COLUMBUS — The ongoing legal fight over roughly $860 million that courts have ruled Ohio’s insurance fund for injured workers must repay to some 250,000 businesses across the state has become an issue in Gov. John Kasich’s re-election campaign.
A series of TV ads financed by the plaintiffs’ group Pay Us Back Ohio urges viewers to apply pressure on the Republican governor to, in turn, bring pressure on the Bureau of Workers’ Compensation administrator he appointed to drop its appeal of the latest court ruling.
A version airing in Toledo and other markets goes after Mr. Kasich on one of his key campaign themes — his argument that the state has become more business-friendly on his watch.
“How can you be a business-friendly Ohio when you have the Ohio Bureau of Workers’ Comp literally putting people out of business?” says a Columbus-area business owner who says he had to file bankruptcy, in part because of high workers’ compensation premiums.
“I voted for Mr. Kasich, and I would vote for him again,” he says. “I would just like to see him clean up this mess and get the money back to the businesses where it belongs.”
Kasich campaign spokesman Connie Wehrkamp declined to comment. Mr. Kasich’s Democratic opponent, Cuyahoga County Executive Ed FitzGerald, has not taken a position on the case.
“Ed has pointed out several times over the week during a tour around small businesses that [Mr. Kasich], with an increase in the sales tax and the [commercial activity] tax ... hasn’t been a friend of small-business owners who drive our economy,” spokesman Lauren Hitt said.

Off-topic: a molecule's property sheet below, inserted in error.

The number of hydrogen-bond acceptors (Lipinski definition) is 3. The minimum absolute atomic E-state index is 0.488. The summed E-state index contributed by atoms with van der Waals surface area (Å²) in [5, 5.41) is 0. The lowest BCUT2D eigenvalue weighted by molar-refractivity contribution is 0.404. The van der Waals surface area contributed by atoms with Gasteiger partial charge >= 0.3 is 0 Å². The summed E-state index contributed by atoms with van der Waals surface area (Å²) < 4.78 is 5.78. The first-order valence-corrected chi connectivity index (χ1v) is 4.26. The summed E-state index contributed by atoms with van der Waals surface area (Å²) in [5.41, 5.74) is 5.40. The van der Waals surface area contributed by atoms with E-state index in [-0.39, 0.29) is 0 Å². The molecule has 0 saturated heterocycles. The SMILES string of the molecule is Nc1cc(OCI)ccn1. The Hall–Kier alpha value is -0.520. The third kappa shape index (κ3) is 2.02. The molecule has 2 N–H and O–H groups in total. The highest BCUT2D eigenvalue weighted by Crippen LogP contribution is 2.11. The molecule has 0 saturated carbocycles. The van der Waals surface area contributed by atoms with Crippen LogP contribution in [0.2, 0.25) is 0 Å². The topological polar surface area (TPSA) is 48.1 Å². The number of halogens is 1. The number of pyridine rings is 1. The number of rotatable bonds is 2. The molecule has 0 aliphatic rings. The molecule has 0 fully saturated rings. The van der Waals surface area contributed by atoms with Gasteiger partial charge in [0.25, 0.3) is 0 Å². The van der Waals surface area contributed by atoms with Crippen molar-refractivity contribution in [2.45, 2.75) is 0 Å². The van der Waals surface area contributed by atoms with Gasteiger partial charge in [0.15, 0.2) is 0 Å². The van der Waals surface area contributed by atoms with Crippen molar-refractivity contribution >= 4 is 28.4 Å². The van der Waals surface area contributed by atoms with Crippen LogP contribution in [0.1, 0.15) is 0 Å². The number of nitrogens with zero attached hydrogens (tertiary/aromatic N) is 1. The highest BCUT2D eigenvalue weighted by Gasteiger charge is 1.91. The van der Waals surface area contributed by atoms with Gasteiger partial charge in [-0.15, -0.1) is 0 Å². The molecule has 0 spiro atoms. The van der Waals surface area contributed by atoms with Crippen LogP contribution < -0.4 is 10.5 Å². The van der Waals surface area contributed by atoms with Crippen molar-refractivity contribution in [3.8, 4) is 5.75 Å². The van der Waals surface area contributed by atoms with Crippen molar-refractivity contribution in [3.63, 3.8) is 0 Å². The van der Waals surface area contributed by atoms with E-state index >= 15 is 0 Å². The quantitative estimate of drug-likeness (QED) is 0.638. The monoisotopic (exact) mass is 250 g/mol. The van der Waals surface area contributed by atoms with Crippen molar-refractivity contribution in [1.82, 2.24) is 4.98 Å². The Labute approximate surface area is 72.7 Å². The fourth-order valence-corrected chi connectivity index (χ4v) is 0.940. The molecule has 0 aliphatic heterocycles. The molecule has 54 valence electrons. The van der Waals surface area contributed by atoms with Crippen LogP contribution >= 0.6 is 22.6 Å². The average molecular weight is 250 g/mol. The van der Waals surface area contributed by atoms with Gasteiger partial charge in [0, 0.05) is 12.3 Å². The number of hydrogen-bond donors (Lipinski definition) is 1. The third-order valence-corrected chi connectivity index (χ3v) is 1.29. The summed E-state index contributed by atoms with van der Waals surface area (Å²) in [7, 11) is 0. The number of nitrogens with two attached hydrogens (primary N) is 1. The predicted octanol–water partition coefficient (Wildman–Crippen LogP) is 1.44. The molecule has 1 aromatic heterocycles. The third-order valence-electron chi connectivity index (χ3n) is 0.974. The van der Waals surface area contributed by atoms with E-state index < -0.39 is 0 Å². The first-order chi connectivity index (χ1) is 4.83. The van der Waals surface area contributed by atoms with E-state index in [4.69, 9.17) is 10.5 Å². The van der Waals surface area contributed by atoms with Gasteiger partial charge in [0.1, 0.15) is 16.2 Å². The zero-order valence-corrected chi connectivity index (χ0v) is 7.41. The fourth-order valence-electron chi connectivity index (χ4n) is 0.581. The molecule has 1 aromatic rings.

The BWC has indicated it has set aside the money to pay the court judgment if that day comes, but Administrator Steve Buehrer, a former state lawmaker from Delta, recently decided to again appeal the six-year-old Cuyahoga County case to the Ohio Supreme Court.
The courts have so far agreed that the program forced a class of businesses to subsidize the workers’ compensation premiums of other businesses that benefited from deep discounts as members of a group of companies seen as having good safety records. This select group of employers was allowed to pool their risk as if they were a single entity.
In May, the 8th District Court of Appeals in Cleveland blasted the program.
“Reduced to its irreducible essence, this appeal is about a cabal of Ohio Bureau of Workers’ Compensation bureaucrats and lobbyists for group sponsors who rigged workers’ compensation insurance premium rates so that for employers who participated in the BWC’s group rating plan ... it was ‘heads we win,’ and for employers who did not participate in the group rating plan ... it was ‘tails you lose,’ ” the court said.
Several statewide business organizations representing private and public employees such as the Ohio Chamber of Commerce, National Federation of Independent Business, and Ohio School Boards Association have sided with the BWC in the case.
In a brief filed June 30, they argue that the lower courts’ decisions amount to a “judicial override” of BWC premium decisions and threaten the viability of the system.
The newest ad, airing in the Columbus area, focuses on volunteer fire departments that are reportedly owed $1 million.
Contact Jim Provance at: email@example.com or 614-221-0496.